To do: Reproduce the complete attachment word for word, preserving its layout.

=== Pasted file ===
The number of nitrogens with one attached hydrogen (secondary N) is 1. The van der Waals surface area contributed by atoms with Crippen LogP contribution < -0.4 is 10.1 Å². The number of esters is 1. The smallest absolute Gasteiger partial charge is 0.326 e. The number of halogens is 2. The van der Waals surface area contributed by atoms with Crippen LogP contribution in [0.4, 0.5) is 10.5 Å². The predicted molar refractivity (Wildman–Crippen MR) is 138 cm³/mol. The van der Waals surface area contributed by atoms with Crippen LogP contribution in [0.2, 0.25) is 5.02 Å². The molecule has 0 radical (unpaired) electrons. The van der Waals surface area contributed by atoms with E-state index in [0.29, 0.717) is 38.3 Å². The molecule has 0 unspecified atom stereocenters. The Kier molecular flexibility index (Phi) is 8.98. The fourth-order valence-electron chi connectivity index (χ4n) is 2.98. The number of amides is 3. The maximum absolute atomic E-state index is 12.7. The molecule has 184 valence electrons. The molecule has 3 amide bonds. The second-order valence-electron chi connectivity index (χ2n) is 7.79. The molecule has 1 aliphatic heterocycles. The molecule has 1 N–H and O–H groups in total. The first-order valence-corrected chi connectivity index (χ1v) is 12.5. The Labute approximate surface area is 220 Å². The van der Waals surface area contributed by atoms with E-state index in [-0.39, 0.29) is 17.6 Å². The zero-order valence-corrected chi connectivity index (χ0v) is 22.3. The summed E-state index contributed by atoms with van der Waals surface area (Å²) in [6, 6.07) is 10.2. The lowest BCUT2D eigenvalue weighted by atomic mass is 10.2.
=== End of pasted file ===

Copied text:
The number of nitrogens with one attached hydrogen (secondary N) is 1. The van der Waals surface area contributed by atoms with Crippen LogP contribution < -0.4 is 10.1 Å². The number of esters is 1. The smallest absolute Gasteiger partial charge is 0.326 e. The number of halogens is 2. The van der Waals surface area contributed by atoms with Crippen LogP contribution in [0.4, 0.5) is 10.5 Å². The predicted molar refractivity (Wildman–Crippen MR) is 138 cm³/mol. The van der Waals surface area contributed by atoms with Crippen LogP contribution in [0.2, 0.25) is 5.02 Å². The molecule has 0 radical (unpaired) electrons. The van der Waals surface area contributed by atoms with E-state index in [0.29, 0.717) is 38.3 Å². The molecule has 0 unspecified atom stereocenters. The Kier molecular flexibility index (Phi) is 8.98. The fourth-order valence-electron chi connectivity index (χ4n) is 2.98. The number of amides is 3. The maximum absolute atomic E-state index is 12.7. The molecule has 184 valence electrons. The molecule has 3 amide bonds. The second-order valence-electron chi connectivity index (χ2n) is 7.79. The molecule has 1 aliphatic heterocycles. The molecule has 1 N–H and O–H groups in total. The first-order valence-corrected chi connectivity index (χ1v) is 12.5. The Labute approximate surface area is 220 Å². The van der Waals surface area contributed by atoms with E-state index in [-0.39, 0.29) is 17.6 Å². The zero-order valence-corrected chi connectivity index (χ0v) is 22.3. The summed E-state index contributed by atoms with van der Waals surface area (Å²) in [6, 6.07) is 10.2. The lowest BCUT2D eigenvalue weighted by atomic mass is 10.2.